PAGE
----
Skip to Content

Unhinged Review: Russell Crowe Can Happen to Anyone

Unhinged is unapologetic trash. That’s not a bad thing. Good trash can be great. But there’s not much worse than bad trash.

Unhinged is not good trash.

Its story is rote, and its characters are one-dimensional, giving the briefest of lip service to their inner motivations in order to get them in place for its thriller sequences. As a result, there is no reason to care for anyone in the film or what is happening to them. It exists only to glory in Russell Crowe‘s violent outbursts and Pistorius’ manic reactions.

Anything even remotely entertaining comes from Crowe’s ability to be menacing, but that only goes so far and there’s nothing beneath it. It’s not as over the top as it thinks it is and not deep enough to survive that loss. Unhinged is too undercooked to provoke the visceral reaction it is looking for.

Rachel Hunter (Caren Pistorius) is not having a good day. She’s late to get her son to school, late to meet with her most important client and fighting with her ex-husband. It’s a bad day about to get worse when her growing frustration causes her to honk and yell at Tom Cooper (Crowe), unaware of his penchant for violent outbursts.

She quickly becomes aware as he begins aggressively following her and, after stealing her cell phone, assaulting the significant people in her life in order to ‘teach her a lesson.’ When his focus falls on her son Kyle (Gabriel Bateman), Rachel realizes she must stop running from her harasser and face him on her terms.

None of this is the fault of the actors. Everyone involved tries very hard with what they’ve got to work with. It shouldn’t be a surprise to anyone to say that Russell Crowe is the best thing in Unhinged. That is not a knock on the rest of the cast, he just has the most skill and experience in getting something out of weak writing. He also has the instinct to match what his character is (such as it is) and what level of scenery chewing he needs; he’s the villain in a trash film and he knows it.

By comparison, Pistorius has the closest to a fully fleshed-out character, which gives her the most to do before eventually settling into a version of sustained panic as the film quickly finds a groove and sticks to it. As rote as it is, it’s more than anyone else as the supporting cast exists mainly to be terrified and killed. On the one hand, it provides a tight 90-minute running time with little in the way of filler. On the other, character development is generally reduced to close-ups of shaky hands opening pill bottles.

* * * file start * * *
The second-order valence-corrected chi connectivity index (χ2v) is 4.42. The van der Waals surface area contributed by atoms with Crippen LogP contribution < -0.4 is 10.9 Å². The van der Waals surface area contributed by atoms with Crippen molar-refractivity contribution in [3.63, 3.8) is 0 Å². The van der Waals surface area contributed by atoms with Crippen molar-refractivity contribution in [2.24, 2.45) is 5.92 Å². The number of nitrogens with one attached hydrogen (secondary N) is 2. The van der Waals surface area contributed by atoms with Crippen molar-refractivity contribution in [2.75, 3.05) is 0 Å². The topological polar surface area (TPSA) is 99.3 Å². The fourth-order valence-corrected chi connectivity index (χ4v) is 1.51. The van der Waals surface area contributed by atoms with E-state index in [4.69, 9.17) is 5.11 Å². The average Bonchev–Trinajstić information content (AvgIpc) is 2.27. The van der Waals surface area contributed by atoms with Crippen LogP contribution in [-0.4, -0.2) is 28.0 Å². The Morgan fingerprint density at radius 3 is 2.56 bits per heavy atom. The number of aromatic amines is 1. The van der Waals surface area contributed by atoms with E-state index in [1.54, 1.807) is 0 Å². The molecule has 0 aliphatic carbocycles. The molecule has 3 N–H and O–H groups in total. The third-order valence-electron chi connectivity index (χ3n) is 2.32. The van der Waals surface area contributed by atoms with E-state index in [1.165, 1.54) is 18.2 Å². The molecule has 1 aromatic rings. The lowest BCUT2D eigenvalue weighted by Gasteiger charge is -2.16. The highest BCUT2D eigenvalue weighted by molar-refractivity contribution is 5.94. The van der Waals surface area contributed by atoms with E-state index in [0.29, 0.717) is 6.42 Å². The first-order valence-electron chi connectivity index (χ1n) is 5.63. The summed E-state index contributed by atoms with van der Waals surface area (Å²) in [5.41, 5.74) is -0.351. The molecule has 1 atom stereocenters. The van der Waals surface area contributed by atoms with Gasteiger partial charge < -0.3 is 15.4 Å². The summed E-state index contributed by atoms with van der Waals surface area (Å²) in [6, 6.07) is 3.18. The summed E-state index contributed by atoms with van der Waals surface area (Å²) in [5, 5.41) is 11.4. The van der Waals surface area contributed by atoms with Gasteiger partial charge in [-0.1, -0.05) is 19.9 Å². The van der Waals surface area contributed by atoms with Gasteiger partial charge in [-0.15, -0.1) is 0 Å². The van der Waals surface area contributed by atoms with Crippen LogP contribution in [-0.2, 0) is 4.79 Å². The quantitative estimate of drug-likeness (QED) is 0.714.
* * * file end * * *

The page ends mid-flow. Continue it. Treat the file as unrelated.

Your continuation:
And that’s just one type of close-up, as Unhinged‘s claustrophobic nature (taking place mainly in cars) lets director Derrick Borte (The Joneses) run the gamut. Just as with his actors, Borte does as much with the material as he can. The camera work during the chase sequences is taut, putting the audience in action without resorting to too much choppy handheld work or overuse of quick cuts. He makes good use of the limited mise en scène he has to work with to fill in the screenplay’s gaps, locking us into the characters with alternating perspectives.

Crowe is almost always shown in a tight close-up (at least in part because he is frequently behind the wheel of his truck) – we are as stuck in his head as he is and the pressure of the close-up enhances every bad decision he is about to make. Pistorius, by counterpoint, is more often in wide and medium shots as she stares around the world, searching for which direction danger may come from.

It’s an interesting visual take on what is ultimately not an interesting script. Carl Ellsworth launched his feature career writing really good trash (Red Eye) and some of that is evident here. There are a few moments of genuine menace built off dramatic irony once Tom gets his hands on Rachel’s phone and there are some interesting subversions of standard thriller tropes.

Concerned citizens actually try and help Rachel and the police immediately believe her and react accordingly, but because she must stay isolated for the climax, everything they do must be ultimately useless. Unhinged is a runaway car on the freeway, trapped in a one-way trajectory visible from the moment it begins until Pistorius utters her de rigueur bad-guy defeating one-liner [A one-liner so long and convoluted she has to say it at the speed of light to get it out.]

The bones of an enjoyable thriller are here. But there’s no meat on them.

Unhinged Review Score: 4/10